A Stocking Stuffer?

This book may be too late to order for the date when some western Christians observe, celebrate, or get the day off for Christmas. If so, then be ecumenical and try the Eastern Orthodox Christmas, January 7, one of the few times the old Julian calendar comes in handy. The book is about the Gresham family in Macon and even has the sizzle of War Between the States references. From the publisher’s website:

Invalid teenager Leroy Wiley Gresham left a seven-volume diary spanning the years of secession and the Civil War (1860-1865). He was just 12 when he began and he died at 17, just weeks after the war ended. His remarkable account, recently published as The War Outside My Window: The Civil War Diary of LeRoy Wiley Gresham, 1860-1865, edited by Janet E. Croon (2018), spans the gamut of life events that were of interest to a precocious and well-educated Southern teenager—including military, political, religious, social, and literary matters of the day. This alone ranks it as an important contribution to our understanding of life and times in the Old South. But it is much more than that. Chronic disease and suffering stalk the young writer, who is never told he is dying until just before his death.

Dr. Rasbach, a graduate of Johns Hopkins medical school and a practicing general surgeon with more than three decades of experience, was tasked with solving the mystery of LeRoy’s disease. Like a detective, Dr. Rasbach peels back the layers of mystery by carefully examining the medical-related entries. What were LeRoy’s symptoms? What medicines did doctors prescribe for him? What course did the disease take, month after month, year after year? The author ably explores these and other issues in I Am Perhaps Dying to conclude that the agent responsible for LeRoy’s suffering and demise turns out to be Mycobacterium tuberculosis, a tiny but lethal adversary of humanity since the beginning of recorded time.

In the second half of the nineteenth century, tuberculosis was the deadliest disease in the world, accounting for one-third of all deaths. Even today, a quarter of the world’s population is infected with TB, and the disease remains one of the top ten causes of death, claiming 1.7 million lives annually, mostly in poor and underdeveloped countries.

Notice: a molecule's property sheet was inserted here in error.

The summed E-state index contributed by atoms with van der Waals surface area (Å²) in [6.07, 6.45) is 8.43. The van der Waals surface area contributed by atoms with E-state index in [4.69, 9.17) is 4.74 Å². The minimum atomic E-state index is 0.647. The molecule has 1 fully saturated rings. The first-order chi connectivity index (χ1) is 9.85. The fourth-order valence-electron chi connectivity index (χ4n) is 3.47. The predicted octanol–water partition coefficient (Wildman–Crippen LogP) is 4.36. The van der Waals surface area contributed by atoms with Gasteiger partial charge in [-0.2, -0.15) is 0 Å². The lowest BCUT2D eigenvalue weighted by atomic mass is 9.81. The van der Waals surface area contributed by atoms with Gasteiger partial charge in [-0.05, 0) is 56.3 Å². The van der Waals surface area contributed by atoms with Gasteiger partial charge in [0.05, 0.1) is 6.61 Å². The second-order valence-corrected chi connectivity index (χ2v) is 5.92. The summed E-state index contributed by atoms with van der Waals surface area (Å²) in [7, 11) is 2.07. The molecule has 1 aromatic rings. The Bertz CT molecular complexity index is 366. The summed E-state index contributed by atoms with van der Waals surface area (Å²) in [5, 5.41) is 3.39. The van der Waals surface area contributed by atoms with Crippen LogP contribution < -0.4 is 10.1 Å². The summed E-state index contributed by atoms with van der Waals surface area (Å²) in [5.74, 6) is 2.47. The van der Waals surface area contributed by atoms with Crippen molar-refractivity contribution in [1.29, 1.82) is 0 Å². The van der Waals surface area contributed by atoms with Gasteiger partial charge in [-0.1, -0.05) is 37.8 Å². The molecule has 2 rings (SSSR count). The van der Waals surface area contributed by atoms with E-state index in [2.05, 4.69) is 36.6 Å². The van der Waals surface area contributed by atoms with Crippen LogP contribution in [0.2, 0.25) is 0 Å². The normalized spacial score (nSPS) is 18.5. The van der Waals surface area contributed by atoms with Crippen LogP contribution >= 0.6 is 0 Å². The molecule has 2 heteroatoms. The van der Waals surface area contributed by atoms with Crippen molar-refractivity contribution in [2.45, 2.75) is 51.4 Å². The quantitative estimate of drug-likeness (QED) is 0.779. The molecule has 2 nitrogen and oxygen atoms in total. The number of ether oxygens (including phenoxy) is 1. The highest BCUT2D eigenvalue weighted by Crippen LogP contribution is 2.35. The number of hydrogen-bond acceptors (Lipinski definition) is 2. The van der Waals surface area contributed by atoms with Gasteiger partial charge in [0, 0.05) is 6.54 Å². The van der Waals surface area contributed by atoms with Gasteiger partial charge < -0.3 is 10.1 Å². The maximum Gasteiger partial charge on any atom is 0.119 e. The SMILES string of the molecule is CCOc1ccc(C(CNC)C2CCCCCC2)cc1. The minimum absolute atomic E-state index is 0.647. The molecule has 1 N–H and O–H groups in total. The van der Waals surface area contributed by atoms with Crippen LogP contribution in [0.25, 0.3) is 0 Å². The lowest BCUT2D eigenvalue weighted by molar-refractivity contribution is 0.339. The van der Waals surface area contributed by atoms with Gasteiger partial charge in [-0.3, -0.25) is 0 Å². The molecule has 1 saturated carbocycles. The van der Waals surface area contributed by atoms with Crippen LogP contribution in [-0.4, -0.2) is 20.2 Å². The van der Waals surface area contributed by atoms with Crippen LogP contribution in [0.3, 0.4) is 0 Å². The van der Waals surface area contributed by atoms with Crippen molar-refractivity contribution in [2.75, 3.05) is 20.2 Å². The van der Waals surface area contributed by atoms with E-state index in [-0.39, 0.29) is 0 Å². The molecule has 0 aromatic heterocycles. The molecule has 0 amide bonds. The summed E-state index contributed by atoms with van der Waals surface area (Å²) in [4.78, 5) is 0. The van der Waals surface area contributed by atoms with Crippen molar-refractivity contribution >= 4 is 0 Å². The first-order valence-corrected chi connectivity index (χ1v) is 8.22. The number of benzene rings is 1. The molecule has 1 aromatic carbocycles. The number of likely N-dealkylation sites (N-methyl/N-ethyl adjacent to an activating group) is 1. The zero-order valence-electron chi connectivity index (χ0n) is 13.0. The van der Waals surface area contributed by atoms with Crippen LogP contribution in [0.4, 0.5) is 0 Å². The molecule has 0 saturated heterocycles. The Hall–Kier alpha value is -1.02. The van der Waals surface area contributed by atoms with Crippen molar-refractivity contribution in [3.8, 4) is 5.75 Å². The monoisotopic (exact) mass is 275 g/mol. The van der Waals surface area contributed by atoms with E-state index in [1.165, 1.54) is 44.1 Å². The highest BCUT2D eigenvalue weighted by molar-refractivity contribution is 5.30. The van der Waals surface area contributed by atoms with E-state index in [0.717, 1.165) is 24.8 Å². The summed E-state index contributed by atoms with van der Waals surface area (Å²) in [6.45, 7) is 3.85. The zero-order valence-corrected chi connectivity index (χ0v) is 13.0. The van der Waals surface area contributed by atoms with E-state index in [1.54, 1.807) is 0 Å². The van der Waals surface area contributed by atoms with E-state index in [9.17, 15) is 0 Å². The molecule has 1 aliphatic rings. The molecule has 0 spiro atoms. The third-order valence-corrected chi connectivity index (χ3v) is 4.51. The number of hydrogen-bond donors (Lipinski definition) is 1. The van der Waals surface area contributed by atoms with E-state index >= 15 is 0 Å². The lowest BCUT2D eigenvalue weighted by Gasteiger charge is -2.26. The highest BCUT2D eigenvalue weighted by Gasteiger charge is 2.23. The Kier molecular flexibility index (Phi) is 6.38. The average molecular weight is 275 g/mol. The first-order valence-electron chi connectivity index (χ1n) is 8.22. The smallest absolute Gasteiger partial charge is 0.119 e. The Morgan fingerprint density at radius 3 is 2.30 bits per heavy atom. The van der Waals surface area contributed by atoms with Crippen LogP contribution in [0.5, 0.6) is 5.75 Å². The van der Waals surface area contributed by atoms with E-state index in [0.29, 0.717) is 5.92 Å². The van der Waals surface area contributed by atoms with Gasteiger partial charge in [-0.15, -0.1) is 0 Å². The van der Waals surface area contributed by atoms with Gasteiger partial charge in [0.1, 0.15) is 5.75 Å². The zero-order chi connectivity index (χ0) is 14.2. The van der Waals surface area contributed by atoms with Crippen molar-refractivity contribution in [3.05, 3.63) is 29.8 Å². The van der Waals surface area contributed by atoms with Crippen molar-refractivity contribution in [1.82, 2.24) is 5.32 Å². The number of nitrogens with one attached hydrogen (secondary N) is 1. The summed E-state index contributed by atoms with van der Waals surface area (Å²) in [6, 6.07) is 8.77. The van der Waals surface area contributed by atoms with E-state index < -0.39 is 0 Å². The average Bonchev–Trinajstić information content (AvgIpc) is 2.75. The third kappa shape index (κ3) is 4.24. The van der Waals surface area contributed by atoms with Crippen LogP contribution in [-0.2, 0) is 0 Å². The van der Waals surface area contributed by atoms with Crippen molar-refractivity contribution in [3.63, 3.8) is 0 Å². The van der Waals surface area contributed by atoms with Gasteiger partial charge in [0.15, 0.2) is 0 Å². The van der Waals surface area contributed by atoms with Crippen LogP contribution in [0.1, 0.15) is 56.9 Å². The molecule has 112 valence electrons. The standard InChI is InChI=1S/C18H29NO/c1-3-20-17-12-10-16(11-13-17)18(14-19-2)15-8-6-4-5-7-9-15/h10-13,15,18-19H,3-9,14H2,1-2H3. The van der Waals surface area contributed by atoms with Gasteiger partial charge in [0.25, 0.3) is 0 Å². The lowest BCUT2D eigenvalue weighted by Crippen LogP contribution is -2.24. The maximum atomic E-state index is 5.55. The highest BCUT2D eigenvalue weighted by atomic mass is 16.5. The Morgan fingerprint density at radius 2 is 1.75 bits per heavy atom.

While the young man was detailing the decline and fall of the Old South, he was also chronicling his own horrific demise from spinal TB. These five years of detailed entries make LeRoy’s diary an exceedingly rare (and perhaps unique) account from a nineteenth century TB patient. LeRoy’s diary offers an inside look at a fateful journey that robbed an energetic and likeable young man of his youth and life. I Am Perhaps Dying adds considerably to the medical literature by increasing our understanding of how tuberculosis attacked a young body over time, how it was treated in the middle nineteenth century, and the effectiveness of those treatments.

#woke beware.

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4 thoughts on “A Stocking Stuffer?

  1. Dave, brother of Machen’s mom. Last I did the math, that makes him an uncle even though he was dead before Machen was born. Don’t you need to be alive to be an uncle?

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  2. Darryl, thanks for the reply. I thought that the clues of “Gresham” and Macon were similar enough to venture a guess. Yes, I guess that someone must be alive to be considered an uncle. I’m not sure if one can legitimately confer familial titles like that if they are not alive at the same time. I suppose one could say “he would’ve been J. Gresham Machen’s uncle had he lived” would be the most accurate way of stating it.

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